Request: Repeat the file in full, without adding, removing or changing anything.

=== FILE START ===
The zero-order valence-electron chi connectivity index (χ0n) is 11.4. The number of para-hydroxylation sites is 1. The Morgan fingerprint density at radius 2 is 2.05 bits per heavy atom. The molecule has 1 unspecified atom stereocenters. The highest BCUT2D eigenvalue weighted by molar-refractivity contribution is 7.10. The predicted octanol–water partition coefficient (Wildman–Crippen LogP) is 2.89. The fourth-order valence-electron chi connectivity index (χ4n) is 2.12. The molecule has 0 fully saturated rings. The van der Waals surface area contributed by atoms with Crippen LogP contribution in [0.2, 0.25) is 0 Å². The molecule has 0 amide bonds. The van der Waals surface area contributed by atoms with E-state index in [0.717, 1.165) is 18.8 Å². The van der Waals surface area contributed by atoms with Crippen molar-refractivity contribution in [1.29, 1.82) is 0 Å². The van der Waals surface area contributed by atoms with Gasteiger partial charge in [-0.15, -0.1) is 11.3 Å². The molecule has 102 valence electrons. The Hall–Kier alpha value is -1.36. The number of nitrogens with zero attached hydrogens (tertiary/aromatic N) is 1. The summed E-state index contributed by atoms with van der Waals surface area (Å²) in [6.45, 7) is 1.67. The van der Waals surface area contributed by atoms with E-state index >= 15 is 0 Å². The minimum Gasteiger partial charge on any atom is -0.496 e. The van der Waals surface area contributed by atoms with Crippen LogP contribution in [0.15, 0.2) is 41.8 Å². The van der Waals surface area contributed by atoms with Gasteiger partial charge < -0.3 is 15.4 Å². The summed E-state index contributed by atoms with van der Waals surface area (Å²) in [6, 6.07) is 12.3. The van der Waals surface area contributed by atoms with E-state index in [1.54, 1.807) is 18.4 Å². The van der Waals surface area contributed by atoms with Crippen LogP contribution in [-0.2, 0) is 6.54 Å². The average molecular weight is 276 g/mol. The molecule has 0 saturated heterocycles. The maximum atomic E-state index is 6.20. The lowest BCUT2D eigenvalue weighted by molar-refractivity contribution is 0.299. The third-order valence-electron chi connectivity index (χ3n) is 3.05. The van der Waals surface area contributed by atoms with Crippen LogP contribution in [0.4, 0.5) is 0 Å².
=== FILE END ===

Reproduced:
The zero-order valence-electron chi connectivity index (χ0n) is 11.4. The number of para-hydroxylation sites is 1. The Morgan fingerprint density at radius 2 is 2.05 bits per heavy atom. The molecule has 1 unspecified atom stereocenters. The highest BCUT2D eigenvalue weighted by molar-refractivity contribution is 7.10. The predicted octanol–water partition coefficient (Wildman–Crippen LogP) is 2.89. The fourth-order valence-electron chi connectivity index (χ4n) is 2.12. The molecule has 0 fully saturated rings. The van der Waals surface area contributed by atoms with Crippen LogP contribution in [0.2, 0.25) is 0 Å². The molecule has 0 amide bonds. The van der Waals surface area contributed by atoms with E-state index in [0.717, 1.165) is 18.8 Å². The van der Waals surface area contributed by atoms with Crippen molar-refractivity contribution in [1.29, 1.82) is 0 Å². The van der Waals surface area contributed by atoms with Gasteiger partial charge in [-0.15, -0.1) is 11.3 Å². The molecule has 102 valence electrons. The Hall–Kier alpha value is -1.36. The number of nitrogens with zero attached hydrogens (tertiary/aromatic N) is 1. The summed E-state index contributed by atoms with van der Waals surface area (Å²) in [6.45, 7) is 1.67. The van der Waals surface area contributed by atoms with E-state index >= 15 is 0 Å². The minimum Gasteiger partial charge on any atom is -0.496 e. The van der Waals surface area contributed by atoms with Crippen LogP contribution in [0.15, 0.2) is 41.8 Å². The van der Waals surface area contributed by atoms with Gasteiger partial charge < -0.3 is 15.4 Å². The summed E-state index contributed by atoms with van der Waals surface area (Å²) in [6, 6.07) is 12.3. The van der Waals surface area contributed by atoms with E-state index in [1.54, 1.807) is 18.4 Å². The van der Waals surface area contributed by atoms with Crippen LogP contribution in [-0.2, 0) is 6.54 Å². The average molecular weight is 276 g/mol. The molecule has 0 saturated heterocycles. The maximum atomic E-state index is 6.20. The lowest BCUT2D eigenvalue weighted by molar-refractivity contribution is 0.299. The third-order valence-electron chi connectivity index (χ3n) is 3.05. The van der Waals surface area contributed by atoms with Crippen LogP contribution in [0.4, 0.5) is 0 Å².